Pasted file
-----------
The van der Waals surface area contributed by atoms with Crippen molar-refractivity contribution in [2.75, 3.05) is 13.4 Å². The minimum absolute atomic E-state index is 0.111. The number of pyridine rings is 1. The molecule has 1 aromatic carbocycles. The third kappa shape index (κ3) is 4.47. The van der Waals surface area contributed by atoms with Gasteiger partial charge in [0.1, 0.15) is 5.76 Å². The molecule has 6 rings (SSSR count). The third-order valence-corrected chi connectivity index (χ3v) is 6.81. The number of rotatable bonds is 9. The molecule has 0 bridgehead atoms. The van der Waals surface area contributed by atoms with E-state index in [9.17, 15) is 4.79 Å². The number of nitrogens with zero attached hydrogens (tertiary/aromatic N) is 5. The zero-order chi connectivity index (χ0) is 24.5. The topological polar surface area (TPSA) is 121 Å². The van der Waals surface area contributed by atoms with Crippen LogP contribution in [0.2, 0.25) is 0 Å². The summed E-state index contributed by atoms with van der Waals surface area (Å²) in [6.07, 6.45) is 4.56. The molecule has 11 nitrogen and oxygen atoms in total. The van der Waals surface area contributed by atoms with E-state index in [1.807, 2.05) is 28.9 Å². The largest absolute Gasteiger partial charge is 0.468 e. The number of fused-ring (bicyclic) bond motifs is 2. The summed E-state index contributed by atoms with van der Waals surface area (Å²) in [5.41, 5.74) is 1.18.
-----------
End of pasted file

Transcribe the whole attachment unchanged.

The van der Waals surface area contributed by atoms with Crippen molar-refractivity contribution in [2.75, 3.05) is 13.4 Å². The minimum absolute atomic E-state index is 0.111. The number of pyridine rings is 1. The molecule has 1 aromatic carbocycles. The third kappa shape index (κ3) is 4.47. The van der Waals surface area contributed by atoms with Gasteiger partial charge in [0.1, 0.15) is 5.76 Å². The molecule has 6 rings (SSSR count). The third-order valence-corrected chi connectivity index (χ3v) is 6.81. The number of rotatable bonds is 9. The molecule has 0 bridgehead atoms. The van der Waals surface area contributed by atoms with E-state index in [9.17, 15) is 4.79 Å². The number of nitrogens with zero attached hydrogens (tertiary/aromatic N) is 5. The zero-order chi connectivity index (χ0) is 24.5. The topological polar surface area (TPSA) is 121 Å². The van der Waals surface area contributed by atoms with Crippen LogP contribution in [0.2, 0.25) is 0 Å². The summed E-state index contributed by atoms with van der Waals surface area (Å²) in [6.07, 6.45) is 4.56. The molecule has 11 nitrogen and oxygen atoms in total. The van der Waals surface area contributed by atoms with E-state index in [1.807, 2.05) is 28.9 Å². The largest absolute Gasteiger partial charge is 0.468 e. The number of fused-ring (bicyclic) bond motifs is 2. The summed E-state index contributed by atoms with van der Waals surface area (Å²) in [5.41, 5.74) is 1.18.